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New England guidance on dog walking in lockdown

THE RSPCA has welcomed new guidance from the UK Government which will make it easier for people in England to walk and exercise their dogs amid ongoing lockdown restrictions. Advice for pet owners in England was updated on 13 January 2021, and now outlines that people with dogs can go out more often than once a day to exercise their canine companion if necessary. However, people are still advised by the UK Government to:- "limit this where possible."  The new advice for dog walkers in England can be found on the UK Government website.  England has been under a national lockdown since 5 January 2021, and people may only exercise outside the home once a day. However, the RSPCA says the decision to relax this so pet owners can meet the exercise needs of their dogs locally is a:- "common sense approach" which avoids discriminating against dogs in single person households. Previously, multiple people from the same household could use their daily exercise to walk the same dog, but dogs living with 1 person were restricted to a single walk a day. In Wales, where national alert level 4 restrictions have been in force since 20 December 2020 there remains no limit on how often someone may exercise. However, people must not travel for exercise, including dog walking; which must start and begin from home.

Dr Samantha Gaines, the RSPCA's head of companion animals, said:- "The RSPCA really welcomes this important new guidance for England from the UK Government, which is a common sense approach for dog owners and their pets. Under these rules, dog walkers may now go out more than once a day to meet the exercise needs of their dogs. This stops the rules penalising dogs living with one person; and also ensures more consistency with lockdown rules in Wales, where there is no cap on how many times someone may walk their dog. Exercise in Wales must start and stop from the home. We all must do our bit to stop Coronavirus; so it’s important people understand the restrictions and keep local. Keeping dogs on leads at this time can help ensure social distancing, and will avoid owners unnecessarily coming into contact with one another should a pet need to be retrieved."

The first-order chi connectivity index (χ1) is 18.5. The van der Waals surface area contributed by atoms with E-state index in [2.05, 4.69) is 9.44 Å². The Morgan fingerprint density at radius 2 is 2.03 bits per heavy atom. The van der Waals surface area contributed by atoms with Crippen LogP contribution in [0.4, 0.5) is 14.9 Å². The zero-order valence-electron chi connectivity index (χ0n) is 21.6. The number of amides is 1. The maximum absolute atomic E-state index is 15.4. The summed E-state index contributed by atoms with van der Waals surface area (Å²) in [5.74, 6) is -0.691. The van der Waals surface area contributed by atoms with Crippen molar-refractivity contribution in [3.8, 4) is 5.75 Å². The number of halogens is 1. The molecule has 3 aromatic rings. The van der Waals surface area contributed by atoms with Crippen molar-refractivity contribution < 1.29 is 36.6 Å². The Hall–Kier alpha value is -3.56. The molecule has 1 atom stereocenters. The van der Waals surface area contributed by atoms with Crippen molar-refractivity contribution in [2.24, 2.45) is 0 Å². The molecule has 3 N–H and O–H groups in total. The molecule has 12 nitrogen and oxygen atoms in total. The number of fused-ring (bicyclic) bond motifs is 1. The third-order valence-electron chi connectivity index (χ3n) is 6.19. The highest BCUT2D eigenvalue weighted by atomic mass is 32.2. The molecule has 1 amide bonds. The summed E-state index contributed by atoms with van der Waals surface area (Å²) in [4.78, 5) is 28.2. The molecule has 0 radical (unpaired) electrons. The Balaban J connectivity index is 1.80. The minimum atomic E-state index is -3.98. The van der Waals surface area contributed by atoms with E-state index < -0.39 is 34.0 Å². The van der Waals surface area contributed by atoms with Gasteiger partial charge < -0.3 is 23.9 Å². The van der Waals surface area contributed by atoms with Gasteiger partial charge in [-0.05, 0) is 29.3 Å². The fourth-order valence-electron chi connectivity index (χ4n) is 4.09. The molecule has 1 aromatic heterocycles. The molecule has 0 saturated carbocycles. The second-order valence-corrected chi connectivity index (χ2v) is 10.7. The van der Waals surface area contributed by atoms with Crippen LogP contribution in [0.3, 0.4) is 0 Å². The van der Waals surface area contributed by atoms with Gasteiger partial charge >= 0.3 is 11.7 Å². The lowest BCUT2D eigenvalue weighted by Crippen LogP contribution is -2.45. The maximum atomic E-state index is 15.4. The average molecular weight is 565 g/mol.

Meanwhile, the RSPCA continues to urge Local Authorities across England and Wales to ease locally imposed rules on where dogs can be exercised; known as Public Spaces Protection Orders, which often restrict dogs from being walked in certain places. This will help ensure adequate provision of local dog walking spots during the lockdown, to help keep people in their immediate communities and prevent unnecessary travel. Owners of dogs have also been reminded that a friend, relative or someone in the local community can help a vulnerable person, or someone who is self isolating, with their dog walking; but to closely follow guidance on handover protocols and safety from the Canine and Feline Sector Group (CFSG) and Animal Welfare Network for Wales (AWNW).  Dog walking rules in England and Wales; following national lockdowns being introduced:-


People can go out for exercise more than once daily if you need to walk your dog, but should limit this where possible.